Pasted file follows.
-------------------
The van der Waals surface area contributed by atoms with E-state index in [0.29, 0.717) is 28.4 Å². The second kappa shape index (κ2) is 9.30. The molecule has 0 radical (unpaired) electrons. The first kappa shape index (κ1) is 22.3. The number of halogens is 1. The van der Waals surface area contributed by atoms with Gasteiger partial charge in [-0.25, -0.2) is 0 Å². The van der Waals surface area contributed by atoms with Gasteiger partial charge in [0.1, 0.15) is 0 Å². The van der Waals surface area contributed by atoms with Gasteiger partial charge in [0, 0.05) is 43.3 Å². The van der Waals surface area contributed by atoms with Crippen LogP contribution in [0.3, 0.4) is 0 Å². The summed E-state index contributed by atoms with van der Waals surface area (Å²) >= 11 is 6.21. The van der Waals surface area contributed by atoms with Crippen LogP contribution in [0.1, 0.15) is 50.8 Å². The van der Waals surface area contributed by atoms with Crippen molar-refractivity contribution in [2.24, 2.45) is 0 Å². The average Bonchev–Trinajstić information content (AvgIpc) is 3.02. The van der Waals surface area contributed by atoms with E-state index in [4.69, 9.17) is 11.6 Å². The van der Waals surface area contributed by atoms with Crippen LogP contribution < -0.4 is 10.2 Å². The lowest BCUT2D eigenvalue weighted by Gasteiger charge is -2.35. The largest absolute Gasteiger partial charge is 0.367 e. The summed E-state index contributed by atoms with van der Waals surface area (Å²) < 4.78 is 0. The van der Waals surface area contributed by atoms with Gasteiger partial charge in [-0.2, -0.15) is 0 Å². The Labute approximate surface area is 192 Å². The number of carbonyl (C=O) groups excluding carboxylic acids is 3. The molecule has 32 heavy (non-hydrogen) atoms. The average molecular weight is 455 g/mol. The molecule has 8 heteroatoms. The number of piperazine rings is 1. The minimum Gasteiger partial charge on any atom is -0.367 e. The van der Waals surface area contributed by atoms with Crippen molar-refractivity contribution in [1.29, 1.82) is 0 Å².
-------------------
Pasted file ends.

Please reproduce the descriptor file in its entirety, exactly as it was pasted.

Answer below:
The van der Waals surface area contributed by atoms with E-state index in [0.29, 0.717) is 28.4 Å². The second kappa shape index (κ2) is 9.30. The molecule has 0 radical (unpaired) electrons. The first kappa shape index (κ1) is 22.3. The number of halogens is 1. The van der Waals surface area contributed by atoms with Gasteiger partial charge in [-0.25, -0.2) is 0 Å². The van der Waals surface area contributed by atoms with Gasteiger partial charge in [0.1, 0.15) is 0 Å². The van der Waals surface area contributed by atoms with Gasteiger partial charge in [0, 0.05) is 43.3 Å². The van der Waals surface area contributed by atoms with Crippen LogP contribution in [0.3, 0.4) is 0 Å². The summed E-state index contributed by atoms with van der Waals surface area (Å²) >= 11 is 6.21. The van der Waals surface area contributed by atoms with Crippen LogP contribution in [0.1, 0.15) is 50.8 Å². The van der Waals surface area contributed by atoms with Crippen molar-refractivity contribution in [2.24, 2.45) is 0 Å². The average Bonchev–Trinajstić information content (AvgIpc) is 3.02. The van der Waals surface area contributed by atoms with E-state index in [4.69, 9.17) is 11.6 Å². The van der Waals surface area contributed by atoms with Crippen LogP contribution < -0.4 is 10.2 Å². The lowest BCUT2D eigenvalue weighted by Gasteiger charge is -2.35. The largest absolute Gasteiger partial charge is 0.367 e. The summed E-state index contributed by atoms with van der Waals surface area (Å²) < 4.78 is 0. The van der Waals surface area contributed by atoms with Gasteiger partial charge in [-0.2, -0.15) is 0 Å². The Labute approximate surface area is 192 Å². The number of carbonyl (C=O) groups excluding carboxylic acids is 3. The molecule has 32 heavy (non-hydrogen) atoms. The average molecular weight is 455 g/mol. The molecule has 8 heteroatoms. The number of piperazine rings is 1. The minimum Gasteiger partial charge on any atom is -0.367 e. The van der Waals surface area contributed by atoms with Crippen molar-refractivity contribution in [1.29, 1.82) is 0 Å².